I think the best way for communities to deal with this is a) to understand the full life-cycle costs of their particular system, the number of users who can pay and set tariffs that will cover those costs and b) have very clear criteria in a participatory way with the water users about who is considered unable to pay. Below are a couple resources that might be helpful.
Ahmed Albayoumy: Why wouldn’t there be organizations that exist purely to provide service and maintenance, rather than increasing responsibilities on current donors and service providers?
SD: A service provider is by definition responsible for providing service, which means managing funds, ensuring water is flowing and meets standards, performing or contracting maintenance and ensuring repairs are made, etc. The point of the webinar was that many water projects rely on under-resourced communities to manage their own water systems with their own funds. In some countries, the local government entity is supposed to help them with major repairs and/or technical advice, but they are also under-resourced.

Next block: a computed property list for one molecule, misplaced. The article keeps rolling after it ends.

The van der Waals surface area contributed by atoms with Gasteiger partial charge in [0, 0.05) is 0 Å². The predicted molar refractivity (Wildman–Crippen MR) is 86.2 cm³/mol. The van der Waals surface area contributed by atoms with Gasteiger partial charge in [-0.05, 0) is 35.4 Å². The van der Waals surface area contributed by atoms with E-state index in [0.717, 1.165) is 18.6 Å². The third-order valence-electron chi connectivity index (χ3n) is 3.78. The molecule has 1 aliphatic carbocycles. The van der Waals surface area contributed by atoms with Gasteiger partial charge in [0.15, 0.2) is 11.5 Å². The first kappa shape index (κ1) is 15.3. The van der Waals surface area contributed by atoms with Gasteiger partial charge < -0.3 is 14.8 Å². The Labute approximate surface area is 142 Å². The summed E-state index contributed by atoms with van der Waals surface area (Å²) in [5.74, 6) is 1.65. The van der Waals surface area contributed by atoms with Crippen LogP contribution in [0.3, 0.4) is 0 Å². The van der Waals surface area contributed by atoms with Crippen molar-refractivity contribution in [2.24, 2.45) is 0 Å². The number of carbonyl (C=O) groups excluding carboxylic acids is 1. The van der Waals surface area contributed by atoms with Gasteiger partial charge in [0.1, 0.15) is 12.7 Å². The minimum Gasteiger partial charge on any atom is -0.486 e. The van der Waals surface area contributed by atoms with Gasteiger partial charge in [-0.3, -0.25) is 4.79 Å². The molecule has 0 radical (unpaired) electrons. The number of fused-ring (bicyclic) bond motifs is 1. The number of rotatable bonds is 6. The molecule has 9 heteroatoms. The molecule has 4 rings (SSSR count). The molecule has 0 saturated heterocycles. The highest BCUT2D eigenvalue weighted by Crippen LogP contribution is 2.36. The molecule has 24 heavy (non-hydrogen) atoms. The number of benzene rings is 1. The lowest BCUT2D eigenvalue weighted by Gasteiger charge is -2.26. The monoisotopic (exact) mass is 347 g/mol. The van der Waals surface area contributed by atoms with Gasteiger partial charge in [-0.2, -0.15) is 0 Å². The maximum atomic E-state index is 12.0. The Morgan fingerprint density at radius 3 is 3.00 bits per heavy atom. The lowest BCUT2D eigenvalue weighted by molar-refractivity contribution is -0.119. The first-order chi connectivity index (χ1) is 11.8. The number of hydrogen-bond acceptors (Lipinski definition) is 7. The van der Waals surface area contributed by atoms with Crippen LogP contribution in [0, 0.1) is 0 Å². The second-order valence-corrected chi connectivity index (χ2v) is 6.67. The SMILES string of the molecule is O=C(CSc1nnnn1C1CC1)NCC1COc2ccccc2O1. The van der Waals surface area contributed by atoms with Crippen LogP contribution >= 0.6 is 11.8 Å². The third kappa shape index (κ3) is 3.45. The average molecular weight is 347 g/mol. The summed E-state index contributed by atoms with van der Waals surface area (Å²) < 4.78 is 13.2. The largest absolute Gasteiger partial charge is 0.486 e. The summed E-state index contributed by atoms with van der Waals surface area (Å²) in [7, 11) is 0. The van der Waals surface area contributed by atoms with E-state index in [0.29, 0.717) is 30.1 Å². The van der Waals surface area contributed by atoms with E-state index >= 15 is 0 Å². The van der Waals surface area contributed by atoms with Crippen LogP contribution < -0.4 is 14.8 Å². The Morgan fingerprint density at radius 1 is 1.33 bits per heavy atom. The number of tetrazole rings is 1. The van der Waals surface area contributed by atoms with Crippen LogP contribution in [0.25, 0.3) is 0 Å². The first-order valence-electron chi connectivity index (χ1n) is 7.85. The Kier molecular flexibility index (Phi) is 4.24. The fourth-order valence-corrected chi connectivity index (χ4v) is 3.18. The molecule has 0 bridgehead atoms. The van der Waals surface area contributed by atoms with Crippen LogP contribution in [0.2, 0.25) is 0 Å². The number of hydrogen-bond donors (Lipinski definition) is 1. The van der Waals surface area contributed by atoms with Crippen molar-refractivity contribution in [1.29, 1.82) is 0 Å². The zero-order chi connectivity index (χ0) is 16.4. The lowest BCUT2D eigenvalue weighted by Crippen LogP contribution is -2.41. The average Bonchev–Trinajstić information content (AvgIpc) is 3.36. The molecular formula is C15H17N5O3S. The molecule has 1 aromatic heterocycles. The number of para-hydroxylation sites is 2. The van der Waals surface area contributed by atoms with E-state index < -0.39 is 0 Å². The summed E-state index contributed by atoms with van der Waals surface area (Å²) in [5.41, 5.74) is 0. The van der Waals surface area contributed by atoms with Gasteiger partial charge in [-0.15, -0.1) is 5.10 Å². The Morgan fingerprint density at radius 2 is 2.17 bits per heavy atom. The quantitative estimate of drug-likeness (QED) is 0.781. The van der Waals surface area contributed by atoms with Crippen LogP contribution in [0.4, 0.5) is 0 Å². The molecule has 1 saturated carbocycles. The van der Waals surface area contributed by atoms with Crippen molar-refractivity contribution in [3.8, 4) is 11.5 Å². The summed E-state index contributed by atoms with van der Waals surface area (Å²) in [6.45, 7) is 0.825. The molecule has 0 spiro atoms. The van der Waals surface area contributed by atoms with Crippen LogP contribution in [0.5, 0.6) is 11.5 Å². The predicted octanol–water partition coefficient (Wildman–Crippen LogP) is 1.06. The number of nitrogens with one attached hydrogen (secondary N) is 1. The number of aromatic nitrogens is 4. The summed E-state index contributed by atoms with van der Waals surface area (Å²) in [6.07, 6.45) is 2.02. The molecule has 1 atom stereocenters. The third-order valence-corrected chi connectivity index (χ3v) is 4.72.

This model has proven in many countries to be insufficient. So, is it responsible for donors and implementing organizations to continue to simply build water systems without thinking about how the services will be sustained, knowing they will likely fail, or is it better for them to try to also facilitate ongoing services? The latter can be done by supporting local governments, helping to link or stimulate private sector operations, maintenance or spare parts supply to rural service providers, or in other ways.
Of course, in my mind at least, the ultimate goal is for water services to be sustained for all citizens, without external donors. That won’t happen with a project mindset and an access-only focus.